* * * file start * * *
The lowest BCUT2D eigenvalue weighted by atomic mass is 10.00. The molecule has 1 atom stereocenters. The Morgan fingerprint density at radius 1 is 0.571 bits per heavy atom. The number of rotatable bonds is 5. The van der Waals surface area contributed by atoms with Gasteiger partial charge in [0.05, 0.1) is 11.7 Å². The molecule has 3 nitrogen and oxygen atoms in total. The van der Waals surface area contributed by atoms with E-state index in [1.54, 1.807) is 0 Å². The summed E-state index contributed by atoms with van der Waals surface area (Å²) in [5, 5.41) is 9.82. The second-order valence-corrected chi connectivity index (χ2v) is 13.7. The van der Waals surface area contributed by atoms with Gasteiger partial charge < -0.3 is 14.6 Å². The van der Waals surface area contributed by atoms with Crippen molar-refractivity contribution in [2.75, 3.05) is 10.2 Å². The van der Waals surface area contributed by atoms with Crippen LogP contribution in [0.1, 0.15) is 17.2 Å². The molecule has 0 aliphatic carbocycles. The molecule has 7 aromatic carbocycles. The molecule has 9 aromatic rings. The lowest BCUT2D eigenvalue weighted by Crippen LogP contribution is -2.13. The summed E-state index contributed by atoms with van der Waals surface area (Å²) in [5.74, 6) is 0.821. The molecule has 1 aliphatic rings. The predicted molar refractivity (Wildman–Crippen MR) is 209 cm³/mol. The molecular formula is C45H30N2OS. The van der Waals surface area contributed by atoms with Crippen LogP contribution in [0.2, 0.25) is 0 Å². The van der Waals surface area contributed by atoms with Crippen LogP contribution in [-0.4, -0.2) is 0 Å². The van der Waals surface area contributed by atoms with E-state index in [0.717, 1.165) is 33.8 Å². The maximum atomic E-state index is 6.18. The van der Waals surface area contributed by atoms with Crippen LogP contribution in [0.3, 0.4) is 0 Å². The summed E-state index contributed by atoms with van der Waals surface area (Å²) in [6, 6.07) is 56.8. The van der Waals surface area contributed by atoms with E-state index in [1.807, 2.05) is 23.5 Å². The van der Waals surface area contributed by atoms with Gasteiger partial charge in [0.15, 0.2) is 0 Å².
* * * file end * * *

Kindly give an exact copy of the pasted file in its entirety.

The lowest BCUT2D eigenvalue weighted by atomic mass is 10.00. The molecule has 1 atom stereocenters. The Morgan fingerprint density at radius 1 is 0.571 bits per heavy atom. The number of rotatable bonds is 5. The van der Waals surface area contributed by atoms with Gasteiger partial charge in [0.05, 0.1) is 11.7 Å². The molecule has 3 nitrogen and oxygen atoms in total. The van der Waals surface area contributed by atoms with E-state index in [1.54, 1.807) is 0 Å². The summed E-state index contributed by atoms with van der Waals surface area (Å²) in [5, 5.41) is 9.82. The second-order valence-corrected chi connectivity index (χ2v) is 13.7. The van der Waals surface area contributed by atoms with Gasteiger partial charge < -0.3 is 14.6 Å². The van der Waals surface area contributed by atoms with Crippen molar-refractivity contribution in [2.75, 3.05) is 10.2 Å². The van der Waals surface area contributed by atoms with Crippen LogP contribution in [0.1, 0.15) is 17.2 Å². The molecule has 0 aliphatic carbocycles. The molecule has 7 aromatic carbocycles. The molecule has 9 aromatic rings. The lowest BCUT2D eigenvalue weighted by Crippen LogP contribution is -2.13. The summed E-state index contributed by atoms with van der Waals surface area (Å²) in [5.74, 6) is 0.821. The molecule has 1 aliphatic rings. The predicted molar refractivity (Wildman–Crippen MR) is 209 cm³/mol. The molecular formula is C45H30N2OS. The van der Waals surface area contributed by atoms with Crippen LogP contribution in [0.2, 0.25) is 0 Å². The van der Waals surface area contributed by atoms with Crippen LogP contribution in [-0.4, -0.2) is 0 Å². The van der Waals surface area contributed by atoms with E-state index in [0.717, 1.165) is 33.8 Å². The maximum atomic E-state index is 6.18. The van der Waals surface area contributed by atoms with Crippen LogP contribution in [0.3, 0.4) is 0 Å². The summed E-state index contributed by atoms with van der Waals surface area (Å²) in [6, 6.07) is 56.8. The van der Waals surface area contributed by atoms with E-state index in [1.807, 2.05) is 23.5 Å². The van der Waals surface area contributed by atoms with Gasteiger partial charge in [0.15, 0.2) is 0 Å².